If we look at the golang metadata specification we can see its a map[string][]string.

Metadata can be sent as header or trailer.

  • Header should be sent before the data.
  • Trailer should be sent after the processing is complete

Metadata allows us to add data to requests without changing the protobuf messages. This is commonly used for adding data that is related to the request but not part of it. For instance, we can add JWT tokens as authentication in the metadata of a request. This allows us to extend an API endpoint with logic without altering the actual server logic. This can be useful for authentication, ratelimiting or loggging.

Lets Go!

Enough theory! I believe we are ready to start testing it.
If you haven’t already, I suggest reading [Part 1] — using gRPC with TLS, Golang, React without Envoy.
If you don’t want too — well here is the repository that we will use as a base.

Its a simple server running a Ping gRPC API. We will update this Ping API with some interceptors to learn how to do them.

Start by grabbing the repository, build the web app and generate valid TLS keys by running

mkdir grpcexample-interceptors  
git init  
git pull [https://github.com/percybolmer/grpcexample](https://github.com/percybolmer/grpcexample)  
cd cert && sudo bash certgen.sh  
cd ../ui/pingpongapp && npm install && npm run build && cd ../../

Make sure everything works before keep moving on by running the program and then visiting localhost.

go run \* .go

The first thing we will do is adding a PingCounter to our API. Lets pretend that this amazing Ping application is sold to costumers. And we use the same gRPC Server and Client for many customers. But this one customer we are working for today wants to count the Pings that’s been performed. This is great, we can wrap our Unary Ping function with a Fancy New Interceptor without bloating the code for our Server.

The counting will be done in the Server. This means the first interceptor we will create is a UnaryServerInterceptor. If you don’t remember what that means, feel free to reread.

A UnaryServerInterceptor was defined in the go-grpc library as:

type UnaryServerInterceptor func(ctx context.Context, req interface{},  info \*UnaryServerInfo, handler UnaryHandler) (resp interface{}, err  error)  

Lets begin by making a new folder called interceptors, and in there a file called pingCounter.go.

mkdir interceptors  
touch pingCounter.go

Open pingCounter.go, this is the place where we will write the interceptor and the package will be called interceptors. Now we are going to create a struct which holds an integer that counts the number of Ping requests. I like using structs with Interceptors as methods, it’s easy to access needed data this way. It also allows for access to databases since your struct can contain that, which can be good in authentication interceptors. You could use an global variable instead, but I tend to avoid them. I know it’s also common for developers to return a gRPC interceptor in a method. It’s another way of doing it that looks like the following gist, code from go-grpc-middleware.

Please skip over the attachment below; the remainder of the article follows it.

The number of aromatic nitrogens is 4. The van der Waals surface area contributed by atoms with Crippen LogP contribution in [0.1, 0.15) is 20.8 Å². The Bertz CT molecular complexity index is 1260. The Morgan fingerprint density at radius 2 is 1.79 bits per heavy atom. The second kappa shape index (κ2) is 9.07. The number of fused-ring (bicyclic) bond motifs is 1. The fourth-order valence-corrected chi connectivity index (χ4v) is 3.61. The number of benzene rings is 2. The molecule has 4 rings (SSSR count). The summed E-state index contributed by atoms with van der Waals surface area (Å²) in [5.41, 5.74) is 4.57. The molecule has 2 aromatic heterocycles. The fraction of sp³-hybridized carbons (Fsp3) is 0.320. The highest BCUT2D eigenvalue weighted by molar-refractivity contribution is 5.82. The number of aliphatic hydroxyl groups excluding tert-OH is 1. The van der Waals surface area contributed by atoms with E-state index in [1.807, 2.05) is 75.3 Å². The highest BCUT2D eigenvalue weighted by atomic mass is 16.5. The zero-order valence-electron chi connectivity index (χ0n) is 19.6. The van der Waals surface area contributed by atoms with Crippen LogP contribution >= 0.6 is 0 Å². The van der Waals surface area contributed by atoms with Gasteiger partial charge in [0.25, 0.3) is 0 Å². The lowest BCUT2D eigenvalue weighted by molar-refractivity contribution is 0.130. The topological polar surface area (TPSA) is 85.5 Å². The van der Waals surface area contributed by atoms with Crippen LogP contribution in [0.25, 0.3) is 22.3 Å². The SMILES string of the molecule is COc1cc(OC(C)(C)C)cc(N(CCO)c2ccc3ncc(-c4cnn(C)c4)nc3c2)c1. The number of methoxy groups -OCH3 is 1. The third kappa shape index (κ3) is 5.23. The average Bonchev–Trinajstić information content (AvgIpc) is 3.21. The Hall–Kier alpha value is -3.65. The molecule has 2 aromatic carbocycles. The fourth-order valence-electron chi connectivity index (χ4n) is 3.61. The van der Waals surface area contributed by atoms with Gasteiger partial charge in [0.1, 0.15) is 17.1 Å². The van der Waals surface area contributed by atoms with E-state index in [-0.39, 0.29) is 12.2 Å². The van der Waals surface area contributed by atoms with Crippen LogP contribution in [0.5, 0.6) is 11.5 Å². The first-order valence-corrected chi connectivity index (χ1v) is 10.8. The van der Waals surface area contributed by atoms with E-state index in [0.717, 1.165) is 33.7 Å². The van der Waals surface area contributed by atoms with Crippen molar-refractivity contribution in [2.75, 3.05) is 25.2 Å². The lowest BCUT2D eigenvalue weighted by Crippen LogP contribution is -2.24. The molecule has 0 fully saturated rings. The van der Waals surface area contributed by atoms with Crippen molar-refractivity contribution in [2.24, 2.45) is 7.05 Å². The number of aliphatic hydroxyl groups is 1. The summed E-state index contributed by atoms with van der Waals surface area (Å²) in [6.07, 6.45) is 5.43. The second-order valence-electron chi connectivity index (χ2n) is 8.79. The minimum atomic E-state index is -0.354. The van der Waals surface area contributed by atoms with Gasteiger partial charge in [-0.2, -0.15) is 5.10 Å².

The gist below is from go-grpc-middleware repository and shows how they instead return a function.

Our Interceptor is super easy, it will count the number of Ping requests since starting the API, and attach that to the metadata of the response.

This code shows a super simple UnaryServerInterceptor Actually once we are inside pingCounter.go, we can take the time to also create a UnaryClientInterceptor. They are defined as

type UnaryClientInterceptor func(ctx context.Context, method string, req, reply interface{}, cc \*ClientConn, invoker UnaryInvoker, opts ...CallOption) error

This is an Example of a UnaryClientInterceptor. Now my pingCounter.go looks like the following gist.

A full example of how pingCounter.go looks

We will now need to apply this interceptor to the server and the client. Open up main.go and scroll down to line 68 where you will find GenerateTLSApi. This function returns a grpc.Server, lets apply the interceptor to it. Adding a interceptor is done by adding it as an argument to the grpc.NewServer(). We will look at chaining interceptors later on. As you can see, we haven’t actually changed any logic on the grpc service, only the initialization of it. This is nice if our server were some super advanced authorization service. We easily added functionality without touching any logic in server.go

We have added a PingCounter interceptor to the server

Lets also open up client/main.go. We will use the client to make sure everything works before we move on into also adding the new features to the react application. We will want to wrap our gRPC connection with our ClientPingCounter to see how many pings are performed by the client.